An unusual feature of this machine is that, unlike previous rovers, which explored the surface of Mars on wheels, it will remain at the landing site.
Workers of the NASA space agency in the Jet Propulsion Laboratory tested a new robot, which was named InSight (Intuition). This mechanical unit is similar to a small crane, capable of lifting and carrying various objects – this is what InSight will be doing on the Red Planet. This is the first device that will study the deep layers of Martian soil, so instead of wheels it has a strong frame, which allows it to withstand almost any surface.
To conduct the tests, scientists have equipped a special laboratory that simulates Martian conditions, including soil and light. The lights placed throughout the laboratory calibrate the robot chambers so that they later adapt to the sunlight that enters the atmosphere of Mars.
Since InSight will not be able to move after landing, engineers work out various landing scenarios. The working space is constantly changing, imitating elevations and depressions with a slope of 15 degrees. In such conditions, the apparatus tests three instruments: a hypersensitive seismometer, a screen that protects it, and a heat flux sensor. The full name of the whole installation is the Scientific Subsoil Structure Experiment (SEIS).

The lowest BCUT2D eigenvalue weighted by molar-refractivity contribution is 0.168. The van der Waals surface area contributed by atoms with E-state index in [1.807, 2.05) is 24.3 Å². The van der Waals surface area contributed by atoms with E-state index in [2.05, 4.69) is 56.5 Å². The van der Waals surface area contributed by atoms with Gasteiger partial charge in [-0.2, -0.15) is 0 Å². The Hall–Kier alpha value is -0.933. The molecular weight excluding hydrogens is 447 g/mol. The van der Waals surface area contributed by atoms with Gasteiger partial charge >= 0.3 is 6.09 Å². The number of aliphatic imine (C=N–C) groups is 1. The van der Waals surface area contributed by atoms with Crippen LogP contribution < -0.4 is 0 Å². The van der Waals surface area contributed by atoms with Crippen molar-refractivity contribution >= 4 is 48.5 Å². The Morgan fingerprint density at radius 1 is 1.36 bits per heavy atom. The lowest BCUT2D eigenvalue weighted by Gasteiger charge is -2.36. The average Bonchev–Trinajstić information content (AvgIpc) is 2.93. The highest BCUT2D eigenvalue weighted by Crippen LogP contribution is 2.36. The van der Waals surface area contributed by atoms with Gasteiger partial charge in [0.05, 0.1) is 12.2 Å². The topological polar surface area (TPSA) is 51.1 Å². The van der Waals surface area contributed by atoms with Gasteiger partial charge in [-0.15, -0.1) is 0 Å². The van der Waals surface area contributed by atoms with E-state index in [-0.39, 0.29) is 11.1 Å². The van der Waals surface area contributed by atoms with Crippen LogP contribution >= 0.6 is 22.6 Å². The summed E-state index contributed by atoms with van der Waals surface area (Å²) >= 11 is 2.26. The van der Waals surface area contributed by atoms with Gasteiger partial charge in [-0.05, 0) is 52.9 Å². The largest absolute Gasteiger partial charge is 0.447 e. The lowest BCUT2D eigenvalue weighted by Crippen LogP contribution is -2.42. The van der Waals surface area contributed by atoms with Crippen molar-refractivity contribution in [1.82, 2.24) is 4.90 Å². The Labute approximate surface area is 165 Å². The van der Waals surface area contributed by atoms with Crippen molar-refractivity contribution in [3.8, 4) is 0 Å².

The laboratory staff posted a video in which they described in detail their experiments. They noted that, unlike fantastic films, real robots are moving very slowly, so their work requires a lot of patience and concentration, in order to take into account all the details. They are especially proud of the mobile crane, thanks to which InSight will be able to explore the depths of the Martian soil.
The results of these studies, according to scientists, will spur the study of the Red Planet and give us a more detailed idea of the composition of its mantle and core. Sending the robot is scheduled for May, and his arrival at the destination – in November 2018.